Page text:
Are Dogs Living Longer

picture of a dog outside

One of the hardest things about dog ownership is the day when you must say goodbye to your best canine pal. No matter how long our dogs live, it is never long enough. Thankfully, dogs are beginning to enjoy greater longevity than ever before, allowing us to glean a few extra years with our cherished canine companions. However, senior dogs require special care. When their needs are carefully met, life expectancies are often extended, making the added effort well worth it for you and your dog. Are dogs living longer today, and if so, why?

Why Are Dogs Living Longer Today?

In recent years, several studies have been undertaken to determine what kind of longevity you can expect in your dog. The average life expectancy for a dog was 10.5 years in 2002. By 2016, this number had dramatically increased from 10.5 to 11.8. This large jump in numbers left people wondering…why is this?

What has made such a significant increase in the number of years you can expect to spend with your beloved pet?

The answer is quite simple. Our thinking has changed. While animals have long been claimed as cherished family pets, there has been a shift from our dogs playing the role of a companion to a member of the family. Studies show that 95% of all pet owners now view their dogs on equal footing with their human family members.

When people bond with their pets, they automatically seek ways to ensure their continued health and happiness. This added investment into our dogs has helped to improve and sustain their wellness, and thus, has led to longer life expectancies. More than this; when a pet reaches its senior years, many families make it their priority to provide additional support via medicine, specialized bedding, and even veterinary treatments to improve mobility and reduce pain. Much like with our human family members, the more we invest into caring for a senior dog, the better the dog’s quality of life and the greater the number of years we can hope to spend with him.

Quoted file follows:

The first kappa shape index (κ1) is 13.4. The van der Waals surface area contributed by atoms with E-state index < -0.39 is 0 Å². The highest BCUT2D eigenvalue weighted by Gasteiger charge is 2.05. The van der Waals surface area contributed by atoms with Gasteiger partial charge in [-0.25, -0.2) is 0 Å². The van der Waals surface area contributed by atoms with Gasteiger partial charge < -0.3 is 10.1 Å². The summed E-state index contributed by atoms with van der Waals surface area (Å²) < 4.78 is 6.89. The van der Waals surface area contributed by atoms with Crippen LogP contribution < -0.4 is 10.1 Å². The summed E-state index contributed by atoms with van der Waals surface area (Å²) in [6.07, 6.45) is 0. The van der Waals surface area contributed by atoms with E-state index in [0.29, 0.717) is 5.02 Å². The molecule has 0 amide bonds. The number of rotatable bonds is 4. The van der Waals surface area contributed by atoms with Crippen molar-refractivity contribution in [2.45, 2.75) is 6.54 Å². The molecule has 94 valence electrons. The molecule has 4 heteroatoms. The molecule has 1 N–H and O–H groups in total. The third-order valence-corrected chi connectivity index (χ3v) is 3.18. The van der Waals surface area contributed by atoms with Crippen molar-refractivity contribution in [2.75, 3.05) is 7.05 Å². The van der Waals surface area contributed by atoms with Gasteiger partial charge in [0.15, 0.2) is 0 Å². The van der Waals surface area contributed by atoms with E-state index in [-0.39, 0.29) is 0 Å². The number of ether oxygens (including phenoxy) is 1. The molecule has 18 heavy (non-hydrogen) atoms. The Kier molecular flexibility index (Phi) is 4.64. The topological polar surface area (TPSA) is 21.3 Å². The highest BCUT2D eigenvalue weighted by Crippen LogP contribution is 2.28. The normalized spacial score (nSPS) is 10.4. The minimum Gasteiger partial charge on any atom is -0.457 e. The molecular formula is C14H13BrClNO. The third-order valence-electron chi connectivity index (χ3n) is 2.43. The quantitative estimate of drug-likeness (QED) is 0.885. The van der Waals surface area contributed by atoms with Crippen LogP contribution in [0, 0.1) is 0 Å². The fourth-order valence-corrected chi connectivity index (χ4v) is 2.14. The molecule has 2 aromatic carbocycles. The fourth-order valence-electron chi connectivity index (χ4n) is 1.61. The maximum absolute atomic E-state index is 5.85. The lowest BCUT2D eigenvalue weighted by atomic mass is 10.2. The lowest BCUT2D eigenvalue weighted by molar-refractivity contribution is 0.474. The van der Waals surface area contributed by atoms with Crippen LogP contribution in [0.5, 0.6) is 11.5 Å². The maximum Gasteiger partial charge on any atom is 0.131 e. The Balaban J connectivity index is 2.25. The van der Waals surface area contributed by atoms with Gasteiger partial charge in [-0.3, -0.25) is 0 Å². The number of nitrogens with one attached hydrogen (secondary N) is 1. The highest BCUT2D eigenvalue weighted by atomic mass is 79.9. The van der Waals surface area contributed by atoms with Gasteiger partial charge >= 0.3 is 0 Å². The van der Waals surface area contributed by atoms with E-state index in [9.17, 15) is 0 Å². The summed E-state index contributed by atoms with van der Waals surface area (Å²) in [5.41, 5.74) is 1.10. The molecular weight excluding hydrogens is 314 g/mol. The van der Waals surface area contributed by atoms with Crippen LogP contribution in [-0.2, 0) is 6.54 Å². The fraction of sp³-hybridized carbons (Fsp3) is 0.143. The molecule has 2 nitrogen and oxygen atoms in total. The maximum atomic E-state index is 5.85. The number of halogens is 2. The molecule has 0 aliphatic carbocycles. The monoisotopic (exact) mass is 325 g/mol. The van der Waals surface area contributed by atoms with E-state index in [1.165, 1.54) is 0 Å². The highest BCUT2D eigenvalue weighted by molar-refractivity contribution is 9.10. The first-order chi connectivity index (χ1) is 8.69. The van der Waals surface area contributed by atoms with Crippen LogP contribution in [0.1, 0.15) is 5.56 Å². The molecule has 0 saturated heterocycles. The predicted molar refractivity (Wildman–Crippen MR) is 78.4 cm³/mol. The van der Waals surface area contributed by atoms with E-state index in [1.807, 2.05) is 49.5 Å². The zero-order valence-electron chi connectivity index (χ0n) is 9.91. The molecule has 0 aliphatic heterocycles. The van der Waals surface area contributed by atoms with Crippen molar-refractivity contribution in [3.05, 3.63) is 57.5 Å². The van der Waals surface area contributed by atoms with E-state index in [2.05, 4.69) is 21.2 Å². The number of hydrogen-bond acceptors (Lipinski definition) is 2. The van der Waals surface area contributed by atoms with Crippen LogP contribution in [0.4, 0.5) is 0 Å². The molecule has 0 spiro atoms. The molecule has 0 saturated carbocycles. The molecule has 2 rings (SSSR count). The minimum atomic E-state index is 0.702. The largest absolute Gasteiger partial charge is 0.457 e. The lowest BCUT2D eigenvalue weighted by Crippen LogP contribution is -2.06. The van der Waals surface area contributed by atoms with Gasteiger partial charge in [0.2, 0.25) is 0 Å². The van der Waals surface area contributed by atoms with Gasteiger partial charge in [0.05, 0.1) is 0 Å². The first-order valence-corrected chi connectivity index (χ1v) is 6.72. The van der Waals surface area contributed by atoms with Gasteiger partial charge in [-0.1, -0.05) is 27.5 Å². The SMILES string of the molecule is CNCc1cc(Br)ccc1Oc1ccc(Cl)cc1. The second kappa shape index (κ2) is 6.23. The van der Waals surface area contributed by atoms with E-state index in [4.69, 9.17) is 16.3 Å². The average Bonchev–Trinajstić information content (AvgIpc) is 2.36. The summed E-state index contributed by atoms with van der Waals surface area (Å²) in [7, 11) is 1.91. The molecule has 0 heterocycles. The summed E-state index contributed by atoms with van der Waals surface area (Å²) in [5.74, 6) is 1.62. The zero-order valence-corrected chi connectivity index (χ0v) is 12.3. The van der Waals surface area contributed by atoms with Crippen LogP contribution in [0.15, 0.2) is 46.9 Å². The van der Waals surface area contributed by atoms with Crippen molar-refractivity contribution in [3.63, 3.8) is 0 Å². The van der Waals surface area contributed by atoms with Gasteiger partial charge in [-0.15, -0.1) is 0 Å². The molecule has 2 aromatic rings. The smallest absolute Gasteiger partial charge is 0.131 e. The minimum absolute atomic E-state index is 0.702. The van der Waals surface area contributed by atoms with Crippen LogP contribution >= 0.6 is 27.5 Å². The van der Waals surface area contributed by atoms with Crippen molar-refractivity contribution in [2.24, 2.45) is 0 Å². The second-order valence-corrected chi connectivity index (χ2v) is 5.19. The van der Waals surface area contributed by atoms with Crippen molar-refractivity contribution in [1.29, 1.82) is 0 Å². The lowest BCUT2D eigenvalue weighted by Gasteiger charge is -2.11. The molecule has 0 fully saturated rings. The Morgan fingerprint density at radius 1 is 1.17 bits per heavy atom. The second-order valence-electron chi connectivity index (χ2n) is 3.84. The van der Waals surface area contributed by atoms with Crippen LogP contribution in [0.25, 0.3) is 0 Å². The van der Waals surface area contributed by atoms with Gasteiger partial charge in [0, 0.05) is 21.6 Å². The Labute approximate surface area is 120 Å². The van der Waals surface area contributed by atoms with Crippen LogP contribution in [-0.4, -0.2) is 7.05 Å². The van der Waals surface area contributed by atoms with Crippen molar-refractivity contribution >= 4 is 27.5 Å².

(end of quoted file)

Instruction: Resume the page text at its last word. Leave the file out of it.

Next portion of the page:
What Can I Do to Help Increase My Dog’s Life Expectancy?

There are a number of factors that combine to determine approximately how many years your dog may live. Some of these are predetermined while others you can exert some control over and use to your advantage to help ensure a better and longer life for your dog. The factors that affect a dog’s lifespan include:

  • The dog’s size
  • The dog’s lifestyle
  • The dog’s daily care
  • The dog’s breed
  • The dog’s activity level

It is a known fact that small dog breeds to tend to have longer life expectancies than their large and giant breed counterparts. But it’s not just size that matters when it comes to how long your dog may live. All breeds can be predisposed to developing certain genetic illnesses, and some breeds are plagued by more health problems than others. This can have a dramatic impact on your dog’s lifespan. Of course, diet and activity levels also play an important role in dog longevity. Dogs that are fed a high-quality diet and that are regularly walked have a far greater chance of enjoying a long and healthy life than those who are not.